Working with amateur voice actors part 2
Hello, welcome to part two of my working with amateur voice actors series.
So you've held auditions and you now need to cast. I'll briefly talk about, this though in the end it's up to you. But if you're still stuck here are some pointers:
The person fits the character – if you're sensible your audition had example lines that will help you pick out who will portray the character the best. Rarely will they be exact, but this the whole core of casting, this is the thing you want. Here are some things to think about.:
The person's voice type matches ( e.g high for cute anime schoolgirl).
The person's accent – in some cases this is important, does their accent fit your character's background.
- Does the voice actor sound the right age?
Recording Quality – Is their audition up to standard? Treat the audition as an example of the best quality the person can muster, don't cast them then expected them to buy a £500 micrphone.
Do they fit with the other cast members? You're casting a whole production, make sure voices relate and siblings don't have totally different accents ( unless it's part of the plot). Will the voices you cast gel together?
Do they seem like they will be fun to work with? If they sound rude or arrogant in their audition e-mail it's probably a bad sign.
When you cast send an email asking cast to confirm, it's also OK to cast people as understudies which they should then confirm.
Managing your project
Plan ahead as much as you can, in your audition post make sure to state when the deadlines will be if cast. Be sure to emphasise this again, when you send out the script. If you're doing something episodic, I recommend sending out scripts by episode with a link to further eps so voice actors can look ahead without you pressuring them.
Sometimes a first take isn't perfect, the actor sends you lines with mistakes or when you hear it aloud the script sounds wrong. Again it's OK to ask for retakes, be polite, give another deadline to get things done. Make to include clear instructions on what to change, and be sure to thank the VA for their time. Don't ask for retakes just because you can, ask because you need them!
Sometimes people don't meet deadlines, for whatever reason. You can help nudge things along by sending a reminder say a week before deadline, and again if they haven't replied on deadline. Most people are good about sending producers emails if their situation changes and they can't meet a deadline, in this case you can think about setting an extension. If a VA contacts you like this it normally means they want the part and they really can't do it in time.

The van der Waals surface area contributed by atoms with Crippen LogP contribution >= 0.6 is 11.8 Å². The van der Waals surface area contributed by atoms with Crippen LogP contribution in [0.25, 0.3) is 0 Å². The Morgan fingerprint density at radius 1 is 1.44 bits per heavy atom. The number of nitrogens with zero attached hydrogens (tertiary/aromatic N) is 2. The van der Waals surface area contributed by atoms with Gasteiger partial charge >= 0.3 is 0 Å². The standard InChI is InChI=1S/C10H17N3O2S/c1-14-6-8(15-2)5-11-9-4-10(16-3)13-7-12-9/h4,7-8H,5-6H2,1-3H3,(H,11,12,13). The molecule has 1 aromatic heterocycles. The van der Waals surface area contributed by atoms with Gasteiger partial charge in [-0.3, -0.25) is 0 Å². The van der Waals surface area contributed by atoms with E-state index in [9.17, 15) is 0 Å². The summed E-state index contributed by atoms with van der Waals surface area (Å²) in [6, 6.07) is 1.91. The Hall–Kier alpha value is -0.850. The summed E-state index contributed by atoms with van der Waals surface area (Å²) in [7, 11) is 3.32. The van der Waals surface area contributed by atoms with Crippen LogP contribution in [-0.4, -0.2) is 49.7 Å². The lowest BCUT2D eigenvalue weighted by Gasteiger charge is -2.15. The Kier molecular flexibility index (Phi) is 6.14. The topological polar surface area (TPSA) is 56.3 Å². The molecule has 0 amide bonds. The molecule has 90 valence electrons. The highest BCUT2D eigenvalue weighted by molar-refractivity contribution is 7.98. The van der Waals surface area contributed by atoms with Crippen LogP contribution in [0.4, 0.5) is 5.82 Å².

On the downside people sometimes just don't do their lines. This is something I struggle with. But in the end if they don't do the recordings you may have to recast. Be sure to be fair, wait until after the deadline then send them an email reminding them their lines are due, then set a deadline for their response and politely tell them if they don't respond you'll have to recast. Then if the deadline goes by and they haven't replied, you can recast guilt free. If you had an understudy listed, they are your first port of call!
Try to keep track as much of the project as you can. Everyone does it differently. For example recently I've started using google docs to track progress of a podcast pilot I'm working on. All the members of the cast can see and edit it:
You can see that it has spaces for all the casts to check in when they've watched the anime due for that cast, as well as space to make notes and schedule recording sessions.
In short keep to your own deadlines as well as imposing them on others. Leave and plenty of time to get stuff done! Don't cast and then expect to have everything done in 24 hours.